"A page turner . . . heart–stopping and enraging . . . focused, justified, and without a trace of self–pity. Shot through with poignancy." —The New York Times Book Review
Over a decade after its first publication, Jesus Land remains deeply resonant with readers. This New York Times bestselling memoir is a gripping tale of rage and redemption, hope and humor, morality and malice—and most of all, the truth: that being a good person takes more than just going to church.
Julia and her adopted brother, David, are sixteen years old. Julia is white. David is black. It is the mid–1980s and their family has just moved to rural Indiana, a landscape of cottonwood trees, trailer parks, and an all–encompassing racism. At home are a distant mother—more involved with her church's missionaries than her own children—and a violent father. In this riveting and heartrending memoir Julia Scheeres takes us from the Midwest to a place beyond imagining. Surrounded by natural beauty, Escuela Caribe—a religious reform school in the Dominican Republic—is characterized by a disciplinary regime that extracts repentance from its students by any means necessary. Julia and David strive to make it through these ordeals and their tale is relayed here with startling immediacy, extreme candor, and wry humor.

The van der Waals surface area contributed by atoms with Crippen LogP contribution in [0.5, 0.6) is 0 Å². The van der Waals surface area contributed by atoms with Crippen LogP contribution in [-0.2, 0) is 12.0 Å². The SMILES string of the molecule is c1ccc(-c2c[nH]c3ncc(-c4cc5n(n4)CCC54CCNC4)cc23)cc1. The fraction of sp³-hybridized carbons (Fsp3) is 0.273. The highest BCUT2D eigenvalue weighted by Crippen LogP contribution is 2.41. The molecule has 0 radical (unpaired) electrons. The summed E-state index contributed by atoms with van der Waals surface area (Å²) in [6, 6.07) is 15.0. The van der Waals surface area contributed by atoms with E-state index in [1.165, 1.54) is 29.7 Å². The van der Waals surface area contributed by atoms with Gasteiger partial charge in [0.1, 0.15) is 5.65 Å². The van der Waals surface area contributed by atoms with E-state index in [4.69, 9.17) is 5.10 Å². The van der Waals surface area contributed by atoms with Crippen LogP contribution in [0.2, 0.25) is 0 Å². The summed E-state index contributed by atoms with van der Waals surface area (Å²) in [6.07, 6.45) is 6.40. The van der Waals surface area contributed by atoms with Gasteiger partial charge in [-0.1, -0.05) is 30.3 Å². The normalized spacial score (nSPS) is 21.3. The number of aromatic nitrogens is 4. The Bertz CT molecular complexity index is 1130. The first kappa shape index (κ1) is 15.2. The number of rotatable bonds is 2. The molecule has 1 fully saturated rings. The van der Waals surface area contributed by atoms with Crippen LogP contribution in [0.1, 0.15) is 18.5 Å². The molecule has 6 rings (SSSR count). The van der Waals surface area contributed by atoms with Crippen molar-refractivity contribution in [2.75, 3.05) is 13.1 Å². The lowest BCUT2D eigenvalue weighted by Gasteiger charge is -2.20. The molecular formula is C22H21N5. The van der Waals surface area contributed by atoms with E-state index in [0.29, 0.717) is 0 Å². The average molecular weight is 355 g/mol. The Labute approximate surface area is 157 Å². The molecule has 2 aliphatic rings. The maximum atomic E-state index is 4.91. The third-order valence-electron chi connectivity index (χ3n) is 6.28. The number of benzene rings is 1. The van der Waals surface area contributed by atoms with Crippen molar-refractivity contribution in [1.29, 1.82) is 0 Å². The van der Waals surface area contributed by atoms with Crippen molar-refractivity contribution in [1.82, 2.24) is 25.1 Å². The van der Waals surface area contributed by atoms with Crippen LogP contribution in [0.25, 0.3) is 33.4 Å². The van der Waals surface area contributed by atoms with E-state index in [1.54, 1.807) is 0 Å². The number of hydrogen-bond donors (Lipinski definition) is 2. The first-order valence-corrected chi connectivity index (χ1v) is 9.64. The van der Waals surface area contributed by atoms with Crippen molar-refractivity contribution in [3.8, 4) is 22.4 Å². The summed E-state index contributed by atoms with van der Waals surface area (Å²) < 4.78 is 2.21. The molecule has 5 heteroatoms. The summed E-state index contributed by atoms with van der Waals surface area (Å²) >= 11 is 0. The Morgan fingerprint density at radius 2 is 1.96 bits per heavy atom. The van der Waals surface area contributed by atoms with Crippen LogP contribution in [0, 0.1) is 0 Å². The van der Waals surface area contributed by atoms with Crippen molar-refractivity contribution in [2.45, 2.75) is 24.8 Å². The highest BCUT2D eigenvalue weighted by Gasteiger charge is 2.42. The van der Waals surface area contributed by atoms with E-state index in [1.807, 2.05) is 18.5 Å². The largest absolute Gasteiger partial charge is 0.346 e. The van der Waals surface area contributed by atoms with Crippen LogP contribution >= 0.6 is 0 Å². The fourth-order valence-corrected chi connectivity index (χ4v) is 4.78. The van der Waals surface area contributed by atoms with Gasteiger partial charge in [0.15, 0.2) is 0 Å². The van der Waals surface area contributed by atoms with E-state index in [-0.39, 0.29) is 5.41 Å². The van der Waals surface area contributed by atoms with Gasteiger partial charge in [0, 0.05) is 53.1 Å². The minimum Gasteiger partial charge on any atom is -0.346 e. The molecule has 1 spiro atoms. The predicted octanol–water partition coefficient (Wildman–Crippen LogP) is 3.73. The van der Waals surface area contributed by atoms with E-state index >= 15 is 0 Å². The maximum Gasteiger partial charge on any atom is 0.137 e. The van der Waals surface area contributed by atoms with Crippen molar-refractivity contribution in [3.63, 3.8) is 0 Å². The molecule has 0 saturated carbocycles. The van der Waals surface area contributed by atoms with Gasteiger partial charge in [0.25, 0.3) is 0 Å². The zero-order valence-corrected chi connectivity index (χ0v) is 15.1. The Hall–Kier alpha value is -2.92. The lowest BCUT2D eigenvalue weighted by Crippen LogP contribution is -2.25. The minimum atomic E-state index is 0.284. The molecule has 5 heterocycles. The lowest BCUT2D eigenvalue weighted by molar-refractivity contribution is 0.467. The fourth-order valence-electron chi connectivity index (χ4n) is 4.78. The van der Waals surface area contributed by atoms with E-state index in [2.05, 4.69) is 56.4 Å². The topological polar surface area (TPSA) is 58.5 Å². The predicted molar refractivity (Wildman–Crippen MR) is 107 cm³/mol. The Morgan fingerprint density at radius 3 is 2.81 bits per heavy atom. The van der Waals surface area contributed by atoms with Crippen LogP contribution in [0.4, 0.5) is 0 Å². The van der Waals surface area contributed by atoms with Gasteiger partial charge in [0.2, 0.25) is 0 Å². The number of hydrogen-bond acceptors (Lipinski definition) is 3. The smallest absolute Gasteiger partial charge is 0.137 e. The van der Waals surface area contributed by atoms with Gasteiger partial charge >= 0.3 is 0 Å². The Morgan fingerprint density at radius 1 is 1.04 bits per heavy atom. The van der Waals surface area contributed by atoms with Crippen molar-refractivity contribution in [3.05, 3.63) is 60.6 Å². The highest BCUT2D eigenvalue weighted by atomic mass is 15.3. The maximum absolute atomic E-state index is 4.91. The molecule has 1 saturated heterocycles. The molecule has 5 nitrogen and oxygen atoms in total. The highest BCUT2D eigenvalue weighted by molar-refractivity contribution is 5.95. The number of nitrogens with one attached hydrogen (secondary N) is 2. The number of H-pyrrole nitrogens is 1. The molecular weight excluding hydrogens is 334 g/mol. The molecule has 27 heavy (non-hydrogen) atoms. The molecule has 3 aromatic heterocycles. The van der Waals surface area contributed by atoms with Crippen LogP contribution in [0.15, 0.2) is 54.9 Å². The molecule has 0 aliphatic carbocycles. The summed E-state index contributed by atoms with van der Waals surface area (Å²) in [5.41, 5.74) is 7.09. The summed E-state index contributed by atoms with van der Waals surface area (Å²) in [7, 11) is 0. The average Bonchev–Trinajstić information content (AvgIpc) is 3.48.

Journalist Scheeres offers a frank and compelling portrait of growing up as a white girl with two adopted black brothers in 1970s rural Indiana, and of her later stay with one of them at a Christian reform school in the Dominican Republic. The book takes its title from a homemade sign that Scheeres and the brother closest to her in age and temperament, David, spot one day on a road in the Hoosier countryside, proclaiming, "This here is: JESUS LAND." And while religion is omnipresent both at their school and in the home of their devout parents, the two rarely find themselves the beneficiaries of anything resembling Christian love. One of the elements that make Scheeres's book so successful is her distanced, uncritical tone in relaying deeply personal and clearly painful events from her life. She powerfully renders episodes like her attempted rape at the hands of three boys, the harsh beatings administered to David by her father and the ceaseless racial taunting by schoolmates; her lack of perceivable malice or vindictiveness prevents readers from feeling coerced into sympathy. The same can be said for Scheeres's description of their Dominican school, where humiliation and physical punishment are meant to redeem the allegedly misguided pupils. Tinged with sadness yet pervaded by a sense of triumph, Scheeres's book is a crisply written and earnest examination of the meaning of family and Christian values, and announces the author as a writer to watch.
What a great book
I loved every page. The whole story was great and I couldn't put it down.